I seldom meet a chocolate chip cookie I do not like. Occasionally, I come across one that is to “die for.” You know what I am talking about, the ones that are so good they should be illegal. You would think that all chocolate chip cookies would be about the same. They all have flour, sugar, milk, and little chips of chocolate. But some stand out as unbelievably good, even when they are not just “fresh out of the oven.” What makes the difference? Is it the experience of the baker, the quality of ingredients, the kind of oven, or could it be the recipe?
The answer of course is yes to all of the above. If any one of the things is lacking, the result may not be as expected. Even an experienced baker will fail with bad ingredients or a lousy recipe. Those “to die for” cookies might be an accident, but my guess is they come from master chefs who make sure that every component of the process is perfect.
This is why master builders like the ENERGY STAR program. It provides them a master recipe with built-in quality control to produce highly efficient green homes every time. There are several areas or ingredients in an ENERGY STAR home.
- The Thermal enclosure system includes insulation, infiltration, framing, windows, doors and all other things that involve heat/cold transfer to the exterior
- An expertly designed, installed and tested furnace, air conditioning and ventilation system
- A durability plan to manage things like bulk and water vapor issues from foundations to attic
- ENERGY STAR certified appliances and lighting systems
- And everything else that involves energy consumption in a house
The right combination of each of these areas has been tested and proven over the last decade or so. Those who want to produce the most efficient house possible, start by making a few choices, such as type of insulation and kind of HVAC System. The remaining ingredients for a great house depend on these first two, and thereafter each new choice helps select the next component. As we all know, the results heavily depend on the final step, like the heat of the oven for cookies and the sweat of the brow for a house.
But, it is here that a big difference appears. A bad batch of cookies has a short life, but a bad “energy hog” of a house lives on for years wasting money. Unlike a master chef, a master builder does not enjoy the liberty of much experimentation. That is where the ENERGY STAR Programs provide the proven recipe. There are two paths a builder can take. A prescriptive path, based upon years of testing (over a million houses) or a performance path with the aid of a HERS Rater (HERS = Home Energy Rating System).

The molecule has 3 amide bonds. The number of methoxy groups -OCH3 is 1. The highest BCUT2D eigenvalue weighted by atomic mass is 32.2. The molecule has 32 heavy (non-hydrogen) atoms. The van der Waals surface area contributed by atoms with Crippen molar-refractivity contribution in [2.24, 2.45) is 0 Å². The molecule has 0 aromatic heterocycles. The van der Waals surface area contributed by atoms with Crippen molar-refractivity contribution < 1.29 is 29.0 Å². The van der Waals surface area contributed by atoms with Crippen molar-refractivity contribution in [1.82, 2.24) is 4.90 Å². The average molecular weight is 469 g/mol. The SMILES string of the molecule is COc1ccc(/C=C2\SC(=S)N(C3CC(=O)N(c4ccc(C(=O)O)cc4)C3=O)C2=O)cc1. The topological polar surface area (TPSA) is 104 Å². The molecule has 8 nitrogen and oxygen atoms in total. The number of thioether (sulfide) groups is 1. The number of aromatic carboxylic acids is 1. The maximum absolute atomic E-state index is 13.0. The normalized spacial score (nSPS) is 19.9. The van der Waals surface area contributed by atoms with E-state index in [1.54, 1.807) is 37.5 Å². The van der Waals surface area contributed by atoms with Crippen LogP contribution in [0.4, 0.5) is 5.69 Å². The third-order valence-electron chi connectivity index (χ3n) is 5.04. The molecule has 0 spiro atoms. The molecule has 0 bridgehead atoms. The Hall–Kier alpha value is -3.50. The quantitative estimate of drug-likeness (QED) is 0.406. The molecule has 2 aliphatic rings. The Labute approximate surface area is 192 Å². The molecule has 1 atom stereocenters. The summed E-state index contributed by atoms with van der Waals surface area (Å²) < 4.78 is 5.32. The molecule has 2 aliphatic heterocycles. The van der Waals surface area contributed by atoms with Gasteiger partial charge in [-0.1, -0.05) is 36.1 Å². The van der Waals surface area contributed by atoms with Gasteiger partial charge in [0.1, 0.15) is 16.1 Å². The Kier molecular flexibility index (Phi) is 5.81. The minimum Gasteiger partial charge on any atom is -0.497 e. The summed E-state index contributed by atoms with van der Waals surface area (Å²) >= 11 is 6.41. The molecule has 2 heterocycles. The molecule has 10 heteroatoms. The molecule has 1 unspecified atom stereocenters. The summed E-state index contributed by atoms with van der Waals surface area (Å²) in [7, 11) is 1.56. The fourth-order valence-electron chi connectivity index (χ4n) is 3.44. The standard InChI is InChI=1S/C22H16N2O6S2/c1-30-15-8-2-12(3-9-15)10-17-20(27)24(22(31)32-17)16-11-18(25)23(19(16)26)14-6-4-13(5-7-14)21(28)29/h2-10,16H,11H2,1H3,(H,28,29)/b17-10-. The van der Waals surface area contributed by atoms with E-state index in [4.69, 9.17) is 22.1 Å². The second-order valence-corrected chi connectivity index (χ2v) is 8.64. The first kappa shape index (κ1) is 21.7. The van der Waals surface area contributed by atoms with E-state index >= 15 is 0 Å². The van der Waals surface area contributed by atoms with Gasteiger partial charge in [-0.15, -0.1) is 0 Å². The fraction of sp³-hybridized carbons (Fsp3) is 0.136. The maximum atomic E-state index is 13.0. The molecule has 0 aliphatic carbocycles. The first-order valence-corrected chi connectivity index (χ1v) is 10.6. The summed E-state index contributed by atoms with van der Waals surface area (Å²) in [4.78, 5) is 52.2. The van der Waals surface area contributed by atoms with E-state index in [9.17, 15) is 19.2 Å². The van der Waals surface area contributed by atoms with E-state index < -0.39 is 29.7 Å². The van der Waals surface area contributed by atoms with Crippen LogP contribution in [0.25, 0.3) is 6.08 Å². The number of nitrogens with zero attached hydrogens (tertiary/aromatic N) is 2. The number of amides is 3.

The HERS Rater is credentialed by RESNET to assist the builder in making the correct choices. He brings the testing tools, such as the Blower Door, Duct Blaster and third party experience to the project. Specially trained HERS Raters are certified to run the approved computer modeling and checklist for ENERGY STAR that can analyze each component of a project, proving which combination of materials will provide the best results. It is a little bit like having your cookie and eating it too. With very little added cost, a home owner can have a house that uses less than 50% of the energy of other new homes, and a small fraction of the utility bills of older homes. So as the saying would go, if you don’t like the chocolate chip cookie you are making, get a better recipe.
LEED for Homes Rating System
Where Green, Efficiency, Durability, and Education come together
LEED for Homes is from USGBC which is known for their transformation of commercial architecture into the successful green buildings we see everywhere. While all the rating systems are similar each using building science, rating checklist, inspections, and experience, LEED for Homes adds several exceptional tools to the art of building energy efficient residential projects.
Team approach is required
LEED for Homes requires two teams that work together. The project team led by the design team, LEED AP and general contractor works with an experienced Green Rater and their providership. Many of the areas require licensed professionals. This raises the quality of the end product to a very high level.
Professionalism and accreditation is required.
Most professionals involved are required to have years of extensive training, experience, and accreditation.
Durability issues move from being hidden in the checklist to being installed.
Durability issues must be identified and solutions preplanned. Then there is a final inspection with accountability forms. The often neglected things, like pest and moisture control, are moved to the front of the list to a place of importance. The result is a house that has a long life expectancy and better sustainably.
Material Resources becomes formulated with required preplanning.
LEED for Homes requires accurate preplanning on the purchasing and delivery of framing material. If extra material is ordered and shipped, it is often wasted in unnecessary framing practices. Framing details require that the structural system be preplanned, not shade tree engineered by wasting lumber.
Education for the homeowner and the general public is built into the rating system.
The single biggest issue with efficient green building systems that we can build today is that nobody seems to know they exist. It starts with those builders who do not have enough working knowledge of building science to apply it, to the home owner that does know the questions to ask, or use green concepts. Green is just a mystery. LEED for Homes provides the tools needed to get the information in the hands of the people who need it most.